Are we all the way through the looking glass because we have ferociously competing narratives that suit distinct audiences and the MSM can't begin to disentangle specific stories or incidents from the emotional needs of their respective audiences?


Convention Blogging -- Best Photo

DNC Boston - July 2004 - The Prince of Darkness in Full Flight

New Jersey citizens take another hit

To add another gratuitous bruise, this time courtesy The Onion of August 18. But they're a tough crowd are New Jerseyites, and they're ready for the next big one, surely coming before November 2, and surely more Onion-fodder.

Homosexual Tearfully Admits Being Governor of New Jersey


MSMedia coverage of candidates' war stories -- fair & balanced?

From World o'Crap's review of this week's Town Hall features:

Brent Bozell

It's SO UNFAIR that the "cream of the liberal media crop" won't report on the Swift Boat Vets allegations, but they DID cover Kerry's acceptance speech at the Democratic convention. It's like they are in love with Kerry or something, because they NEVER give Bush any favorable media coverage!

In February, when the story was George W. Bush's service in the Texas Air National Guard, Bush's most prominent accusers weren't his colleagues in the Texas Guard.

That's because nobody remembered serving with him. Brent, honey, is that something you really want to be bringing to everyone's attention?


Blogs and journalism - 3 -- content-free cable?

Ken Layne does an interesting exercise, checking the standard story-fodder of cable TV -- especially trials and abductions -- against the top topics in the blogosphere. And he finds a pretty big disconnect.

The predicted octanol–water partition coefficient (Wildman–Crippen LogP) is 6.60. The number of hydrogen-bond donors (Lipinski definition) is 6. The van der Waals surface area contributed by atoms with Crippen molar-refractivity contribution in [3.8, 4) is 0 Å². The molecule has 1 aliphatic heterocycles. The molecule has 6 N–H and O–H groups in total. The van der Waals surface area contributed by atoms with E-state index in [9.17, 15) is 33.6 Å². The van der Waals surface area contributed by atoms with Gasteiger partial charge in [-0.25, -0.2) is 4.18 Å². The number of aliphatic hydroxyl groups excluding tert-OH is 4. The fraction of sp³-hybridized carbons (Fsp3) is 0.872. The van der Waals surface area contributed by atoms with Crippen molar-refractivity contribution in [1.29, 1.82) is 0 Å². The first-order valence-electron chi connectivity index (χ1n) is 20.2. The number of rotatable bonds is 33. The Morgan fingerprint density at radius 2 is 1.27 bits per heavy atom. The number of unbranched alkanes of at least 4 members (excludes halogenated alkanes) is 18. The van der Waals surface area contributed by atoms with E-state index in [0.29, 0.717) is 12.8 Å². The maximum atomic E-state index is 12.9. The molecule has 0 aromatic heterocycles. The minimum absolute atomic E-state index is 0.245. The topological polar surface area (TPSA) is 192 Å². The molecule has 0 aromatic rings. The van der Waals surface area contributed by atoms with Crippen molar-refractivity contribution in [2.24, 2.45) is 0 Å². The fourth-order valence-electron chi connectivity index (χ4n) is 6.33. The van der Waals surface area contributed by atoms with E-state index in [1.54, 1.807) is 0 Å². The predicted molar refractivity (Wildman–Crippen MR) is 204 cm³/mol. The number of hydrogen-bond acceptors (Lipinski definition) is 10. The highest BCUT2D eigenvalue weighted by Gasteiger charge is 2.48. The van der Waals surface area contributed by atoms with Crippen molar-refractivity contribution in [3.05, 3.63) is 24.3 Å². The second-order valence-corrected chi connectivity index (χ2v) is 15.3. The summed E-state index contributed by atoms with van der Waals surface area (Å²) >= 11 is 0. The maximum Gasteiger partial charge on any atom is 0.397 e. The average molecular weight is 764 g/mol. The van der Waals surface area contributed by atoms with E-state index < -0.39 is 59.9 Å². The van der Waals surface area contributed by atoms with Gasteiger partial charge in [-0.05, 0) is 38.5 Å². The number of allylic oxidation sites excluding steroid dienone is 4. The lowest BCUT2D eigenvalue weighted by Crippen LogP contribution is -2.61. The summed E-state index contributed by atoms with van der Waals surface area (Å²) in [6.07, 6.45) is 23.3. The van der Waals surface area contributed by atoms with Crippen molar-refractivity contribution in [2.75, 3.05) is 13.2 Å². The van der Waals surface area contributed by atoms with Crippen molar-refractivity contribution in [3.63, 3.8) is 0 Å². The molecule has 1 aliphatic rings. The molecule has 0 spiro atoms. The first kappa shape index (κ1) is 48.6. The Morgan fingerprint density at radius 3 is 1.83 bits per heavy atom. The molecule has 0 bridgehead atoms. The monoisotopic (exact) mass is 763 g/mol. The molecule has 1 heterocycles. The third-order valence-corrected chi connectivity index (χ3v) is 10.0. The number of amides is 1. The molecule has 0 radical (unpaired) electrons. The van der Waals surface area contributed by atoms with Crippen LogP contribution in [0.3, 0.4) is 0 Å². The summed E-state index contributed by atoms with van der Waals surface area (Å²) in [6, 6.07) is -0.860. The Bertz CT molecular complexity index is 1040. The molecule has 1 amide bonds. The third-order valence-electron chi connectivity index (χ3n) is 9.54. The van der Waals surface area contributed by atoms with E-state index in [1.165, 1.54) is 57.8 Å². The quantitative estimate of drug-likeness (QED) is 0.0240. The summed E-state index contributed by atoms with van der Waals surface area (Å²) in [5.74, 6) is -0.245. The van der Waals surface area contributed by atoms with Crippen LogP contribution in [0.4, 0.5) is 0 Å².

Anyway, this morning I was trudging through the mud flats where the desert used to be right behind the house -- a "new development" is being built, which means it's almost time to move again -- wondering why the teevee news loves the "missing what's-her-name" stories so much, when I never see anything about these worthless Court-TV events on the blogs. I look at a lot of these blogs. Lefty, Righty, legal, libertarian, jokey, group blogs ... blogs about books, movies, technology, comics, business, music, travel, dogs, specific cities or countries, food, etc. Blog writers and readers have got to be the biggest "news consumers" in the world, and yet I never see much of anything about these court cases & dead pregnant women. Was I missing something? Was there a secret world of blogs where people were as interested in these police melodramas as the news networks seem to be?

Apparently not. I checked the DayPop for mentions of the two big U.S. murder stories that seem to take up about half the news time these days, and found just 15 blogs referencing Laci Peterson and 16 mentioning Lori Hacking.

Compare that to 940 matching George W. Bush and 1,330 talking about John Kerry. Iraq? 1,640 citations. These murder cases, which are always about a white suburban woman, don't show up in the Top 10 stories or news searches. Not even in the Top 40 news posts on the entire InnerNut.